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steve donovan wrote:
I remember BBC BASIC too, on the Archimedes. Fun machines.

I've still got one! Er, anyone want a very battered RISC PC?

LOGO was cool, ahead of its time, especially with Seymour Papert's
idea of 'a dignified mathematics for children'.

I suspect that being ahead of its time is what killed it --- it was fundamentally too heavyweight for the day's 8-bit micros. LOGO on the BBC was painful. Acornsoft LOGO came with some extremely cool demos, including a Prolog-light written in LOGO that I was way too young to appreciate at the time, but it took about five minutes to run!

So I think it got a reputation for being a toy suitable for fiddling around with turtles but not capable of anything more, which is a shame, as it's vastly more powerful than that. (It has list management primitives copied intact from LISP, which pretty much invented list processing. And, like LISP, code and data are interchangeable, which gave it really good introspection abilities.)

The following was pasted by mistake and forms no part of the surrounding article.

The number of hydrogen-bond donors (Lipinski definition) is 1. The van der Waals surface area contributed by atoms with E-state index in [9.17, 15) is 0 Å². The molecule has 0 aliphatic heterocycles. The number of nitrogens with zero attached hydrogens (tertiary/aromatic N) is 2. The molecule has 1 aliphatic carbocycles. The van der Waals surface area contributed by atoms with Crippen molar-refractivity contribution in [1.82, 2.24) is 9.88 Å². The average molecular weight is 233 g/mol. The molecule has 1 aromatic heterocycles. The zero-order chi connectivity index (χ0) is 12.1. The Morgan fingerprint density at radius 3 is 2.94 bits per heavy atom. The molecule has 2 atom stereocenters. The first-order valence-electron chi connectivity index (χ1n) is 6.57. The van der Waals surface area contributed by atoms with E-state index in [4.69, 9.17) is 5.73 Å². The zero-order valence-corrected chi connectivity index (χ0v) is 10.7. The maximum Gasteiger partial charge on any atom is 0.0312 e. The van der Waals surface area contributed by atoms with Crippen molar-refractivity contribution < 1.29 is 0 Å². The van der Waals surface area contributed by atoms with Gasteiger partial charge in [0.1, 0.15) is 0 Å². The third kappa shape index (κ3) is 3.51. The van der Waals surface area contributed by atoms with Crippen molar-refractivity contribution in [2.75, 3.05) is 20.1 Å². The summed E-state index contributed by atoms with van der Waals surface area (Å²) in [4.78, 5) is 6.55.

It would not BTW be too difficult to do a Turtle Graphics environment for Lua.

I'm actually wondering whether it would be possible to do a LOGO pseudo-JIT in Lua, which converted code into Lua for execution on-the-fly. You'd need to know more about LOGO's detailed execution semantics than I do; if I have a sequence [FUNCTION1 arg FUNCTION2 arg arg] where FUNCTION1 redefines FUNCTION2 to only take one argument, what happens, for example?

But with that all figured out it might not be particularly hard, and ought to really fly... Lua is *good* at this sort of thing!

┌─── ───── ─────
│ "They laughed at Newton. They laughed at Einstein. Of course, they
│ also laughed at Bozo the Clown." --- Carl Sagan